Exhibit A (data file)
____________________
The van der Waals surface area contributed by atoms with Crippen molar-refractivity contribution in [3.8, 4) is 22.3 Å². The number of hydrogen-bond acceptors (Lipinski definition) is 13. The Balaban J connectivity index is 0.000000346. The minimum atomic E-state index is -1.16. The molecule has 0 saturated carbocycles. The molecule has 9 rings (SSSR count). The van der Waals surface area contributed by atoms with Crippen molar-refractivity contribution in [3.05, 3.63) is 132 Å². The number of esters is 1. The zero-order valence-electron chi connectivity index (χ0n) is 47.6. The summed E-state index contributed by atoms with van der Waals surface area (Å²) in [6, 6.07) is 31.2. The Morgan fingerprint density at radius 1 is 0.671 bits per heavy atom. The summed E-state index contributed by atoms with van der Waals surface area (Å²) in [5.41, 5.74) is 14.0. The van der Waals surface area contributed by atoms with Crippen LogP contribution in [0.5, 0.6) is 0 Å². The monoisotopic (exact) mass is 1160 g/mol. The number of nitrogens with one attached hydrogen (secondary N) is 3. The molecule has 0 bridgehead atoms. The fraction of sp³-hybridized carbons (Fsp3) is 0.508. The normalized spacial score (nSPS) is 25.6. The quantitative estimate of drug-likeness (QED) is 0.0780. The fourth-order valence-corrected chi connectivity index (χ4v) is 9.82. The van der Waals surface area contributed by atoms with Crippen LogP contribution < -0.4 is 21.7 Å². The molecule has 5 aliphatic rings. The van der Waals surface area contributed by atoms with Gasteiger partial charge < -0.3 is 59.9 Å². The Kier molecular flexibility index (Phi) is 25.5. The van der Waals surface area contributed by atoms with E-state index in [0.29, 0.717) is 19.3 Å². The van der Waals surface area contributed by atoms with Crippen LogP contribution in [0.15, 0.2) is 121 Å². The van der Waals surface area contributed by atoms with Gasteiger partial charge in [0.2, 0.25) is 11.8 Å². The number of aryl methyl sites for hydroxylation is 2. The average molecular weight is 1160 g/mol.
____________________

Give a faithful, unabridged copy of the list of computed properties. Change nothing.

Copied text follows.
The van der Waals surface area contributed by atoms with Crippen molar-refractivity contribution in [3.8, 4) is 22.3 Å². The number of hydrogen-bond acceptors (Lipinski definition) is 13. The Balaban J connectivity index is 0.000000346. The minimum atomic E-state index is -1.16. The molecule has 0 saturated carbocycles. The molecule has 9 rings (SSSR count). The van der Waals surface area contributed by atoms with Crippen molar-refractivity contribution in [3.05, 3.63) is 132 Å². The number of esters is 1. The zero-order valence-electron chi connectivity index (χ0n) is 47.6. The summed E-state index contributed by atoms with van der Waals surface area (Å²) in [6, 6.07) is 31.2. The Morgan fingerprint density at radius 1 is 0.671 bits per heavy atom. The summed E-state index contributed by atoms with van der Waals surface area (Å²) in [5.41, 5.74) is 14.0. The van der Waals surface area contributed by atoms with Crippen LogP contribution in [0.5, 0.6) is 0 Å². The monoisotopic (exact) mass is 1160 g/mol. The number of nitrogens with one attached hydrogen (secondary N) is 3. The molecule has 0 bridgehead atoms. The fraction of sp³-hybridized carbons (Fsp3) is 0.508. The normalized spacial score (nSPS) is 25.6. The quantitative estimate of drug-likeness (QED) is 0.0780. The fourth-order valence-corrected chi connectivity index (χ4v) is 9.82. The van der Waals surface area contributed by atoms with Crippen LogP contribution < -0.4 is 21.7 Å². The molecule has 5 aliphatic rings. The van der Waals surface area contributed by atoms with Gasteiger partial charge < -0.3 is 59.9 Å². The Kier molecular flexibility index (Phi) is 25.5. The van der Waals surface area contributed by atoms with E-state index in [0.29, 0.717) is 19.3 Å². The van der Waals surface area contributed by atoms with Crippen LogP contribution in [0.15, 0.2) is 121 Å². The van der Waals surface area contributed by atoms with Gasteiger partial charge in [0.2, 0.25) is 11.8 Å². The number of aryl methyl sites for hydroxylation is 2. The average molecular weight is 1160 g/mol.